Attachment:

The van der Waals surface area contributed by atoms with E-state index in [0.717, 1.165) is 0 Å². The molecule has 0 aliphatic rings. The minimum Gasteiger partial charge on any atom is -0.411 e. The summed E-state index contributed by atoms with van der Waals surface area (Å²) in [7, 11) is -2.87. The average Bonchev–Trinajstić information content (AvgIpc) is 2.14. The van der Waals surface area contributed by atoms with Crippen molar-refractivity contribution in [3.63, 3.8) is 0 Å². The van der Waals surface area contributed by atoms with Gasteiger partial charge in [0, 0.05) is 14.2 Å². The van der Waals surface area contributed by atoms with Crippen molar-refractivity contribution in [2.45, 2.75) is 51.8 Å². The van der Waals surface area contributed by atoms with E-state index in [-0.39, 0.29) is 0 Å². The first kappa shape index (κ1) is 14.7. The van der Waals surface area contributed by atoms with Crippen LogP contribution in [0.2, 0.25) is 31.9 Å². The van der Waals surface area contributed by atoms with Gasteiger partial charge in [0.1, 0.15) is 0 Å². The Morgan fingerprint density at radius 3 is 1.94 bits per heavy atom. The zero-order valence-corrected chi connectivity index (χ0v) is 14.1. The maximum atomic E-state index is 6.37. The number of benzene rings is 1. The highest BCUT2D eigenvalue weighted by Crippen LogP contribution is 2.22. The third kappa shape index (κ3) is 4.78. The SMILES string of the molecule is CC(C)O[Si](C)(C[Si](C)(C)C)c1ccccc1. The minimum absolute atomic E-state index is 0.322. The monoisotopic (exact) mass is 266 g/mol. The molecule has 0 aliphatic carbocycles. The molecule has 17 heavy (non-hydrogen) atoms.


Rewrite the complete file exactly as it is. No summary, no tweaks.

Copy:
The van der Waals surface area contributed by atoms with E-state index in [0.717, 1.165) is 0 Å². The molecule has 0 aliphatic rings. The minimum Gasteiger partial charge on any atom is -0.411 e. The summed E-state index contributed by atoms with van der Waals surface area (Å²) in [7, 11) is -2.87. The average Bonchev–Trinajstić information content (AvgIpc) is 2.14. The van der Waals surface area contributed by atoms with Crippen molar-refractivity contribution in [3.63, 3.8) is 0 Å². The van der Waals surface area contributed by atoms with Gasteiger partial charge in [0, 0.05) is 14.2 Å². The van der Waals surface area contributed by atoms with Crippen molar-refractivity contribution in [2.45, 2.75) is 51.8 Å². The van der Waals surface area contributed by atoms with E-state index in [-0.39, 0.29) is 0 Å². The first kappa shape index (κ1) is 14.7. The van der Waals surface area contributed by atoms with Crippen LogP contribution in [0.2, 0.25) is 31.9 Å². The van der Waals surface area contributed by atoms with Gasteiger partial charge in [0.1, 0.15) is 0 Å². The Morgan fingerprint density at radius 3 is 1.94 bits per heavy atom. The zero-order valence-corrected chi connectivity index (χ0v) is 14.1. The maximum atomic E-state index is 6.37. The number of benzene rings is 1. The highest BCUT2D eigenvalue weighted by Crippen LogP contribution is 2.22. The third kappa shape index (κ3) is 4.78. The SMILES string of the molecule is CC(C)O[Si](C)(C[Si](C)(C)C)c1ccccc1. The minimum absolute atomic E-state index is 0.322. The monoisotopic (exact) mass is 266 g/mol. The molecule has 0 aliphatic carbocycles. The molecule has 17 heavy (non-hydrogen) atoms.